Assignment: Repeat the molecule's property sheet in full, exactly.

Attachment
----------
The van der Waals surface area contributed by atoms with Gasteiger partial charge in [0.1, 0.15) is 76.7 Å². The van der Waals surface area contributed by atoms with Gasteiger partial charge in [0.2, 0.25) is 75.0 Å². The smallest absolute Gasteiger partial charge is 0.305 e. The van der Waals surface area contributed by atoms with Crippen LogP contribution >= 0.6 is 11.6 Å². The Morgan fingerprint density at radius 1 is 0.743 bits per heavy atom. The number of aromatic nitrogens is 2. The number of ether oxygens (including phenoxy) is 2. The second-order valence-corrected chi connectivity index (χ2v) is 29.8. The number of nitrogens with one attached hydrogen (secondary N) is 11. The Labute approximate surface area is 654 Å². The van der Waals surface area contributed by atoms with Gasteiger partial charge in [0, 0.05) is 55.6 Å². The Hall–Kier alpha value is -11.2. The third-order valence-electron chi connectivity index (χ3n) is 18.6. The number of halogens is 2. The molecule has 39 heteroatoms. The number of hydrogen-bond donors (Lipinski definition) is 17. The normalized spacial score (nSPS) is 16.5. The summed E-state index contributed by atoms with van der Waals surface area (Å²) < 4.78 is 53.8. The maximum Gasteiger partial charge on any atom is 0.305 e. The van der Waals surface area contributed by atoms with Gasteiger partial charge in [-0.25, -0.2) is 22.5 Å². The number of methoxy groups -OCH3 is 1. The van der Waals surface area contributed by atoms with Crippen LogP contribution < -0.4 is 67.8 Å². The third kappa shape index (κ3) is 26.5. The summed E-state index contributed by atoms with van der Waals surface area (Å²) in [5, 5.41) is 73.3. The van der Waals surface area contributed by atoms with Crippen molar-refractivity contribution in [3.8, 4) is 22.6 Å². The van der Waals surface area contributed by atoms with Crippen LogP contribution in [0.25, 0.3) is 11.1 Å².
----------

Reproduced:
The van der Waals surface area contributed by atoms with Gasteiger partial charge in [0.1, 0.15) is 76.7 Å². The van der Waals surface area contributed by atoms with Gasteiger partial charge in [0.2, 0.25) is 75.0 Å². The smallest absolute Gasteiger partial charge is 0.305 e. The van der Waals surface area contributed by atoms with Crippen LogP contribution >= 0.6 is 11.6 Å². The Morgan fingerprint density at radius 1 is 0.743 bits per heavy atom. The number of aromatic nitrogens is 2. The number of ether oxygens (including phenoxy) is 2. The second-order valence-corrected chi connectivity index (χ2v) is 29.8. The number of nitrogens with one attached hydrogen (secondary N) is 11. The Labute approximate surface area is 654 Å². The van der Waals surface area contributed by atoms with Gasteiger partial charge in [0, 0.05) is 55.6 Å². The Hall–Kier alpha value is -11.2. The third-order valence-electron chi connectivity index (χ3n) is 18.6. The number of halogens is 2. The molecule has 39 heteroatoms. The number of hydrogen-bond donors (Lipinski definition) is 17. The normalized spacial score (nSPS) is 16.5. The summed E-state index contributed by atoms with van der Waals surface area (Å²) < 4.78 is 53.8. The maximum Gasteiger partial charge on any atom is 0.305 e. The van der Waals surface area contributed by atoms with Gasteiger partial charge in [-0.25, -0.2) is 22.5 Å². The number of methoxy groups -OCH3 is 1. The van der Waals surface area contributed by atoms with Crippen LogP contribution < -0.4 is 67.8 Å². The third kappa shape index (κ3) is 26.5. The summed E-state index contributed by atoms with van der Waals surface area (Å²) in [5, 5.41) is 73.3. The van der Waals surface area contributed by atoms with Crippen molar-refractivity contribution in [3.8, 4) is 22.6 Å². The van der Waals surface area contributed by atoms with Crippen LogP contribution in [0.25, 0.3) is 11.1 Å².